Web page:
Can’t Speak French #1

April 17, 2009

Hello. Welcome to a new section on Bluebirds Are So Natural, called ‘Can’t Speak French’. In this section, we’ll be using the wonders of modern technology to determine whether or not any of the artists in the current Top 30 can, ‘speak French’ as it were. Basically, what this means is that we’ll pop some lyrics from a song in English (Middle 8 and Chorus) into Babelfish, translate them into French, and then back again, for megalaffs.

This week, it’s the turn of Girls Aloud’s ‘Untouchable’.

Before:
‘Whenever you’re gone, gone
They wait at the door
And everything’s hurting like a bore
Without any meaning
We’re just skin and bone
Like beautiful robots dancing alone

And in my dreams it feels like we are forty storeys tall
When you’re around ooooh we’re untouchable
And in my dreams it feels like we aren’t ever gonna fall
We’re safe and sound and we’re untouchable’

During:
Toutes les fois que you’ ; allé re, allé
Ils attendent à la porte
Et everything’ ; s blessant comme un alésage sans toute signification
We’ ; juste peau et os re
Comme de beaux robots seul dansant
Et dans mes rêves il se sent comme nous sommes quarante étages grands
quand you’ ; Re autour de l’ooooh we’ ; untouchable re
Et dans mes rêves il se sent comme nous aren’ ; t allant jamais tomber
We’ ; sûr et sain re et we’ ; untouchable’ re ;

After:
‘All times that you’ ; gone Re, gone They wait the door
And everything’ ; S wounding like a boring without any We’ significance; ;
right skin and bone Re Like beautiful robots only dancing

And in my dreams it feels as we are forty large stages
when you’ ; Re around l’ ooooh we’ ; untouchable Re
And in my dreams it feels like us aren’ ; T never going to fall
We’ ; sure and healthy Re and we’ ; untouchable’ Re;’

VERDICT: That held up pretty well, all things considering. So, yes, Girls Aloud can speak French.

x
A

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I Wish I Could Be You

April 10, 2009

While clearing up my hard-drive this morning (snore), I found the below article on Tribute Bands I wrote for the September issue of now online-only Analogue Magazine. While it’s in print somewhere, it’s not on the internet. And, obviously, the internet is the only place that counts. Read on, dear readers. (BTW, does anyone remember when Katie and I used to write actual blog posts? Nah. Me neither.)

Tribute Bands
Ailbhe Malone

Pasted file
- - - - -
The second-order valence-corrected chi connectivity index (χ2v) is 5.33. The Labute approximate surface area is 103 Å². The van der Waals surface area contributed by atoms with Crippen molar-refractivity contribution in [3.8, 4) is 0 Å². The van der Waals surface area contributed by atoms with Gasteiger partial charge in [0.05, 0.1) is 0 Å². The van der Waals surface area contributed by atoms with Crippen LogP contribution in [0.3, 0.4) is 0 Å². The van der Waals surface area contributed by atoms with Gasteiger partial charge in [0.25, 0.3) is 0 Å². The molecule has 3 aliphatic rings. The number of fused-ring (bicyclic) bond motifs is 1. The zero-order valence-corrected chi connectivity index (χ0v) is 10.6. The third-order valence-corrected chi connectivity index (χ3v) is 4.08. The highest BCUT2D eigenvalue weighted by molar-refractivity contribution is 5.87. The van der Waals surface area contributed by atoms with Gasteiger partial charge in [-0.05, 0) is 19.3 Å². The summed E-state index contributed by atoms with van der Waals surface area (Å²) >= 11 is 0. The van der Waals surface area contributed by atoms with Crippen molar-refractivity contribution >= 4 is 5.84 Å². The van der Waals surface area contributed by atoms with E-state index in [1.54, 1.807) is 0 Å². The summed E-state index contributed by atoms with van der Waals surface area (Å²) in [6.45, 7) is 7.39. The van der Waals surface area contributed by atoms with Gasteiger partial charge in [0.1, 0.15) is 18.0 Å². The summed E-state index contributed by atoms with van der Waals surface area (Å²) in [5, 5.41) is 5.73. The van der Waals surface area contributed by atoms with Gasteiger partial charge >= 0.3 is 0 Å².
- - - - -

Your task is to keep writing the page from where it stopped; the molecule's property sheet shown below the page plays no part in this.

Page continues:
I’m sitting on a couch in a stranger’s living room. His son comes in and gives me a cup of tea, and a Kit-Kat. I’m flanked on each side by two members of the Folsom Five, a Dublin-based Johnny Cash tribute band. They’re dressed in turned up jeans and their hair is carefully quiffed. They also have cups of tea and Kit-Kats. I was meant to be sitting in on a band practice, only Chico- the main man- hasn’t shown up. I’m severely disappointed. By the sounds of it, Chico is fantastic. Originally Chico was in a Bob Marley tribute band, and then decided to ‘branch out’. Apparently, he’s from ‘the North Side of Dublin, and isn’t as tall as Johnny Cash, but as soon as he’s onstage he puts on the accent and keeps it up afterwards. When we’re onstage, it’s like we’re straight out of Memphis.’ Sans Chico, the other members make up another band- the rockabilly outfit Aces Wild. When the film ‘Walk the Line’ came out, the enterprising Chico suggested forming a Johnny Cash tribute band, and the Folsom Five was born. The ’Five perform songs from all eras of Cash’s career- focusing mainly on the San Quentin and Folsom Prison Sets- with a twenty minute interval, during which they play well known rock and roll songs as Aces Wild. Presumably Chico has a cigarette break at this point. The band has yet to have a negative response to any of their gigs- provided they stick to better-known songs. ‘We spent ages practicing Cash’s version of ‘Hurt’ and then played it at a gig. Dead, it was. You could hear tumbleweed blow across the room. We had to cut ‘Hurt’ in the middle just to keep the tempo going. There’s a band in Scotland and they do anything in the Johnny Cash voice. Union Avenue they’re called. They do ‘I Shot the Sheriff’ or ‘Don’t You Wish Your Girlfriend Was Hot Like Me’. Ireland’s not ready for that. Ireland’s very closed-minded.’